Now, he raises hogs on contract for Murphy Brown. Current production includes some 3,000 sows. Earp raises young pigs from these sows until weaning when they are shipped to other facilities. The farm ships out about 1,269 young pigs per week at an average weight of 15.8 pounds each. “We get a bonus for weaning 24 pigs per sow per year,” says Earp.

He also finishes hogs on contract in five houses. “We finish about 4,750 hogs each year,” says Earp. He and his family are working with Murphy Brown to convert the swine enterprise to a P-1 gilt production farm.

This would involve receiving gilts to be grown to breeding size. After farrowing for the first time and once their pigs are weaned, the sows would be transferred to other contract farms.

Earp says his farm is eligible for gilt production because his property is located at least 30 miles away from other breeding hog operations. This isolation is needed for disease prevention.

Cattle are important at Funston Farms. Earp started with 15 heifers and today has 270 cows and five bulls. His Simmental-Angus cross cows are bred artificially with semen from top sires. Earp anticipates expanding the cowherd. He’s exploring new marketing efforts for bred heifers to go along with tele-auction sales of weaned and backgrounded calves conducted by producers from southeastern North Carolina.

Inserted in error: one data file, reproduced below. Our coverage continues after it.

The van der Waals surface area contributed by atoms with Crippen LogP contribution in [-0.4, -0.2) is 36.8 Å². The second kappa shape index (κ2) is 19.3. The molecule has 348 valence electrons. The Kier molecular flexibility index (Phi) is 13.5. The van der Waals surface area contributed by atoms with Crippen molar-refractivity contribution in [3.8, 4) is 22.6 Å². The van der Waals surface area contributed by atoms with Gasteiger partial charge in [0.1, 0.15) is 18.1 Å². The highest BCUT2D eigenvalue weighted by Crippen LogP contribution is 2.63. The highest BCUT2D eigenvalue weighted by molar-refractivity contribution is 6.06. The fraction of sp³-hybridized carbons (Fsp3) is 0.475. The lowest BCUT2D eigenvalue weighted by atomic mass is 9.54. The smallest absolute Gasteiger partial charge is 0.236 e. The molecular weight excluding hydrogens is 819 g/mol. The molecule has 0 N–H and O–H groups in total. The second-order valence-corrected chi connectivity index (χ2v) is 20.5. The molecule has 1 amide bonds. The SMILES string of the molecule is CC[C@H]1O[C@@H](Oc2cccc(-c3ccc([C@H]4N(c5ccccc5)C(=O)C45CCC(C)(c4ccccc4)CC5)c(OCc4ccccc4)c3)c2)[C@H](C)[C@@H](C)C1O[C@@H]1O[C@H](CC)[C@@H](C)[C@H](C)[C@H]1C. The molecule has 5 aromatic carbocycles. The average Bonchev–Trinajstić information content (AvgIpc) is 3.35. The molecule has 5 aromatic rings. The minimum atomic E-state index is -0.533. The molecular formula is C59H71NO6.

Earp has been active in community and farm organizations. Some of these include Zion Methodist Church in Leland, Brunswick County Board of Health, Brunswick County Cattlemen’s Association, Cape Fear Farm Credit board and Brunswick County Pork Producers Association. He was also named River-Friendly Farmer of the Year.

He has been active in the North Carolina Agricultural Foundation and was named the 2000 Pork Producer of the Year. He helped to organize the North Carolina Swine Producers Association and has been a member of the North Carolina Cattlemen’s Association.